Of course, millions of tourists flock to DC every year, not only for its pearly white historic monuments, but also to enjoy its world-renowned (and free!) Smithsonian museum exhibitions. Plus, once you know to the District a bit more, you discover other art galleries, interactive sculptures, and block-long murals that make Washington DC an art lovers’ paradise. But, inevitably, exhibits close and shows move on to the next city, so make sure to get to these museums while you still can.
On view through December 1, 2019 at Artechouse Using next level technologies, the three unique installations by Japanese artist collective Daito Manabe x Rhizomatics Research are a mesmerizing look at human motion via innovative technology. Cost: Tickets from $13
On view through December 1, 2019 at the National Gallery of Art Interested in the evolution of photography? This exhibit of about 140 images shows photos from the first 50 years of photography -- spanning portraits, landscapes, and much more. Some “daguerreotype” photos are also on display, aka an early photographic process from the early 1800s that produced extremely vivid, detailed images. Cost: Free
On view select dates through December 30, 2019 at Gaylord National Resort & Conventional Center A winter wonderland created entirely of 5,000 blocks of ice hand-sculpted by 40 international artisans and kept at a chilling 9 degrees, these stunning sculptures and interactive art pieces are a must-see destination at the National Harbor. This year’s exhibit focuses on none other than the Grinch and the citizens of Whoville through interactive ice sculptures and displays. Cost: Tickets from $25
On view through December 31, 2019 at the Newseum There are many things we’re going to deeply miss when the Newseum permanently closes its doors at the end of 2019. From viewing Pulitzer Prize-winning photos to seeing artifacts from some of the biggest news stories in American history up close, the journalism museum never disappoints. This year, its "Rise Up" exhibit explores the modern gay rights movement through artifacts, print publications, and key moments that changed laws and smashed stereotypes. Cost: $24.95, but tons of available discounts
On view through January 20, 2020 at the National Museum of Women in the Arts This intensely beautiful exhibition features images from 12 photographers, all detailing women integrated into natural landscapes. It is dramatic, dreamy, and extremely cool. Cost: Tickets are $10, but look for community days when visits are free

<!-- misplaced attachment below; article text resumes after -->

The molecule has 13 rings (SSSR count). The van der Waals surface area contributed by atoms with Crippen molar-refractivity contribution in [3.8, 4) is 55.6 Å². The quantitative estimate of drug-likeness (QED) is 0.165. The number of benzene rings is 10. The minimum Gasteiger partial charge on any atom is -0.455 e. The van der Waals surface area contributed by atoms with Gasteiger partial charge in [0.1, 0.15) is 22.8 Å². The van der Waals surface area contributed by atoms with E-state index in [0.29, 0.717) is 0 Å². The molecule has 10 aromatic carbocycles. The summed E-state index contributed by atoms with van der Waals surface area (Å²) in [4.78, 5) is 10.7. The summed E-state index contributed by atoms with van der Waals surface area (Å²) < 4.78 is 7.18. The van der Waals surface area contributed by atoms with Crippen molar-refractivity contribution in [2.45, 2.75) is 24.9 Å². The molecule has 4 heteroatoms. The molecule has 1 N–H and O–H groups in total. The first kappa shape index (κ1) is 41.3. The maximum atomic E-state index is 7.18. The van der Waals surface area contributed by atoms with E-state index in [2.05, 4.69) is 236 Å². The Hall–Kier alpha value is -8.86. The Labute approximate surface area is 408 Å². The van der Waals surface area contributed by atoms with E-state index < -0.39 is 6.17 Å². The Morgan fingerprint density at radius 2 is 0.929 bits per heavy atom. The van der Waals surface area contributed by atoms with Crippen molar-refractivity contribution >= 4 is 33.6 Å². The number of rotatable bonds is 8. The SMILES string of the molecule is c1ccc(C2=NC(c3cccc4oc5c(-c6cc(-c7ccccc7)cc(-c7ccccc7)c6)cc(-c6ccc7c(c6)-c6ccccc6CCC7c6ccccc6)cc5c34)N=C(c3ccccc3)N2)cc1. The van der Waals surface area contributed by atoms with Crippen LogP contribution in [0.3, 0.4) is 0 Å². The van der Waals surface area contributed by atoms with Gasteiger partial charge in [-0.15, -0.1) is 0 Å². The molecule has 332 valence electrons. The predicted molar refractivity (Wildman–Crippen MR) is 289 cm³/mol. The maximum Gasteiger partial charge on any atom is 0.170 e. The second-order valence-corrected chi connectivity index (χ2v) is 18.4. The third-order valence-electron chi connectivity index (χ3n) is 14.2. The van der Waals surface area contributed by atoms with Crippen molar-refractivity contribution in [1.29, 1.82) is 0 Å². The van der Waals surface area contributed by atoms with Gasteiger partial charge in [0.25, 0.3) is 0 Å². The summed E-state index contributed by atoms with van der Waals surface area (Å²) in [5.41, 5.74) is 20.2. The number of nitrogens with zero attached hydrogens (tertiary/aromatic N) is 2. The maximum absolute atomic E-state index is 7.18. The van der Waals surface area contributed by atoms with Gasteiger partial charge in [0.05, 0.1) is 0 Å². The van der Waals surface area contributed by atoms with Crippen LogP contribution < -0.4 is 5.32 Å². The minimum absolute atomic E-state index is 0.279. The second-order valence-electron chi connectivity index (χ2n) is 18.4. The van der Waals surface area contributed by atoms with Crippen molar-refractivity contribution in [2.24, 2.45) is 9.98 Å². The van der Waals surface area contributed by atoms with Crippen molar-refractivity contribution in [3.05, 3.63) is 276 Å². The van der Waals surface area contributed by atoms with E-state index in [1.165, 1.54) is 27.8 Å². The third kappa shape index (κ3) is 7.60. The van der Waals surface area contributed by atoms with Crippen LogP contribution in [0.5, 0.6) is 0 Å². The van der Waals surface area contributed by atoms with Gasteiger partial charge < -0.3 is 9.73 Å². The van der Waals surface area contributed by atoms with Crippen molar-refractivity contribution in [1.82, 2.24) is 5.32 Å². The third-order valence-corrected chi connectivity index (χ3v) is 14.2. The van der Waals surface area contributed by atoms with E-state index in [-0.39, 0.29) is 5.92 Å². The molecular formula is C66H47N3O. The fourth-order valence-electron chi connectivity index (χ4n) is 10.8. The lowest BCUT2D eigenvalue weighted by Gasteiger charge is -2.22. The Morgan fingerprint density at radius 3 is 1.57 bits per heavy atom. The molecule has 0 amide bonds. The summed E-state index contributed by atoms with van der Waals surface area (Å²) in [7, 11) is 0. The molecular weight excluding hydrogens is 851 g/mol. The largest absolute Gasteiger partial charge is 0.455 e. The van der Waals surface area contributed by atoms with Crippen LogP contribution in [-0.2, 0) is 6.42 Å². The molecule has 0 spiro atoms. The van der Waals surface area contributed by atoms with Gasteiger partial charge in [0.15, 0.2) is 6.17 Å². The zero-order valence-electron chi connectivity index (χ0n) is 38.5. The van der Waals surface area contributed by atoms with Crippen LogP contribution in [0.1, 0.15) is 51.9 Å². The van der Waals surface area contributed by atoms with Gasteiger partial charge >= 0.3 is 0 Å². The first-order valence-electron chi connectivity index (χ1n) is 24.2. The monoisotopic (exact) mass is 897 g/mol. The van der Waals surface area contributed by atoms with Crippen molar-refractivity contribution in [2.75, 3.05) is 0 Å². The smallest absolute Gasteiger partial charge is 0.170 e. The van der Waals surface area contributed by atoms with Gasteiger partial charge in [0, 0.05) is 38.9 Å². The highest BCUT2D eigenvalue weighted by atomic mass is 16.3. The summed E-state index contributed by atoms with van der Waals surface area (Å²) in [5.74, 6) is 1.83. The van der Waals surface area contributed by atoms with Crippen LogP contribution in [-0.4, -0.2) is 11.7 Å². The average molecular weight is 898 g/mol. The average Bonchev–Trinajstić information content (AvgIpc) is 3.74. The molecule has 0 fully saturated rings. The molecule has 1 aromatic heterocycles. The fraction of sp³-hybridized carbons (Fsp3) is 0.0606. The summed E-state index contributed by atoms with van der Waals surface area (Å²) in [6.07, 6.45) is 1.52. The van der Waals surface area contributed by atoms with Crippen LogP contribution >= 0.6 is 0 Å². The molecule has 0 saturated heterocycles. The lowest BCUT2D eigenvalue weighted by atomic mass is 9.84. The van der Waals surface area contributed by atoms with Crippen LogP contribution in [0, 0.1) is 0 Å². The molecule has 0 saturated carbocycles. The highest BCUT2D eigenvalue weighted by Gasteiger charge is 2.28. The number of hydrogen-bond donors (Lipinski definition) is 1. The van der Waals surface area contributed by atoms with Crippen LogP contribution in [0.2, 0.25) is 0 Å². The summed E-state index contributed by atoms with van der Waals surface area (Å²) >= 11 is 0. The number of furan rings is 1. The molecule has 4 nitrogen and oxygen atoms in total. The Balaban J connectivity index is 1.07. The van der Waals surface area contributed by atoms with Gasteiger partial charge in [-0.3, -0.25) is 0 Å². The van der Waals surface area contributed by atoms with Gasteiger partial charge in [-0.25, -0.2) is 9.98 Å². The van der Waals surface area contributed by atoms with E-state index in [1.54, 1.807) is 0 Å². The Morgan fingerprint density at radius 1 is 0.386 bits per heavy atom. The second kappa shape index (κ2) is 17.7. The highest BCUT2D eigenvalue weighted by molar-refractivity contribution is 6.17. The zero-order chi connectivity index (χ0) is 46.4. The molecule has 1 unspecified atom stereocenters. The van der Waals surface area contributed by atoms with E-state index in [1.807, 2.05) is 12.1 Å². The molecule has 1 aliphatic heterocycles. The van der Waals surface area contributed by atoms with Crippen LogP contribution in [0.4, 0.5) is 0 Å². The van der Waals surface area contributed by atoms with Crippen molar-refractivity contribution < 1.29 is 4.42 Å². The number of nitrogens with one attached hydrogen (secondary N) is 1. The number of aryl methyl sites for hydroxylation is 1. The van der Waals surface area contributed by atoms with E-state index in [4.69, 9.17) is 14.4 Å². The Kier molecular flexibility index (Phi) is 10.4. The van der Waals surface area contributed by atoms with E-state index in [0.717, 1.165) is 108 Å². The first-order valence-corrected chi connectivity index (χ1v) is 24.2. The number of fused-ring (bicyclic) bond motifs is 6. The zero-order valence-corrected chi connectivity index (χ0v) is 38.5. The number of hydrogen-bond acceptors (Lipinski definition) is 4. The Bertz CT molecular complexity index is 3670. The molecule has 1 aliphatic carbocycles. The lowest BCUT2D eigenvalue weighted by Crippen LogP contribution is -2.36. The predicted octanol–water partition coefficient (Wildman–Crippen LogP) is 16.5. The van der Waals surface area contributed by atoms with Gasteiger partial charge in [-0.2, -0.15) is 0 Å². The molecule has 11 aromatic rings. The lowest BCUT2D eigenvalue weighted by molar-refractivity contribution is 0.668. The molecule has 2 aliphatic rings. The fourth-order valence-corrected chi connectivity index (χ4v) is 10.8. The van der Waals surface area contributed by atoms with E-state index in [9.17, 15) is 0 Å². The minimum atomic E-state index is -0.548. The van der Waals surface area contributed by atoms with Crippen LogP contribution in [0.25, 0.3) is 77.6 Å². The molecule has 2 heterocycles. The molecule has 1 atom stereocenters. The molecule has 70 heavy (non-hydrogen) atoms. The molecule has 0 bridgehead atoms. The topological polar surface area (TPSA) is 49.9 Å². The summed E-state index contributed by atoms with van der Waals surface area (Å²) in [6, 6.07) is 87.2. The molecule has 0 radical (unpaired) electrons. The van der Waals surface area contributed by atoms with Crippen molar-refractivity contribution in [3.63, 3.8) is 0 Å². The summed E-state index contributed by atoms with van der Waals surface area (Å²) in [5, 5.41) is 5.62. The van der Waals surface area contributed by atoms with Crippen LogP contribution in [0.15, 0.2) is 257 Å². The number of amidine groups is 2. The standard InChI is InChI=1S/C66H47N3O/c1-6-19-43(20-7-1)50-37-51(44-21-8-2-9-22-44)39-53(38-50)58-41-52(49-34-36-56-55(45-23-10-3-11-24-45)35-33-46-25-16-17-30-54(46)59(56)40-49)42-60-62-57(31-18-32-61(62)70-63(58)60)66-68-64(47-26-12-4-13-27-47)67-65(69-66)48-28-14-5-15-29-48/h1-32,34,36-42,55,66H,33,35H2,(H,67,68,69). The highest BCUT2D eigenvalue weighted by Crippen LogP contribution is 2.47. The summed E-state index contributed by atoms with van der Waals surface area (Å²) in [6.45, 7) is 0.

On view through January 5, 2020 at Renwick Gallery A combination of glass sculpture and Augmented Reality, this unique interactive exhibit features a series of six different islands with glass depictions of nature, which take on a different perspective when seen through the AR lens. The bleak landscape of the physical installation turns into a vibrant and colorful environment with the technology. Cost: Free
On view through September 13, 2020 at The Hirshhorn This expansive outdoor installation is celebrated Korean artist Lee Ufan’s largest project in the US. His 10 sculptures feature contrasting materials and careful arrangement with a goal of unfolding the art in time as space as the visitor encounters them. Cost: Free
On view through September 7, 2020 at The Hirshhorn Showcased in the museum’s second floor this is the largest painting installation to date by the abstract artist Pat Steir. The color wheel will span 30 different pieces and visitors can explore the spectrum across the gallery. This definitely sounds like an intriguing piece of art! Cost: Free
On view through August 2020 at the National Portrait Gallery Needless to say, there are a lot of faces to be seen at the National Portrait Gallery -- more than 23,000 in all. And this Smithsonian museum is adding to its collection all the time. This fall, new subjects will include actors Morgan Freeman, Audrey Hepburn, and Andy Garcia, composer Philip Glass, and civil rights activist and journalist Ruben Salazar. Cost: Free
On view through November 2020 at the Freer-Sackler Gallery While Japanese artist Katsushika Hokusai is mainly known for his unforgettable and iconic “Great Wave Off the Coast of Kanagawa,” he composed thousands of pieces over his nearly 90-year life. This exhibit showcases a wide range of Hokusai’s works including manga -- his often humorous renderings of everyday Japanese life. Cost: Free
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Aparna Krishnamoorthy is a freelance food and travel writer based in Washington DC. You can generally find her obsessing over the next meal or planning the next getaway. Follow her on Instagram and Twitter for more dining and wanderlust adventures.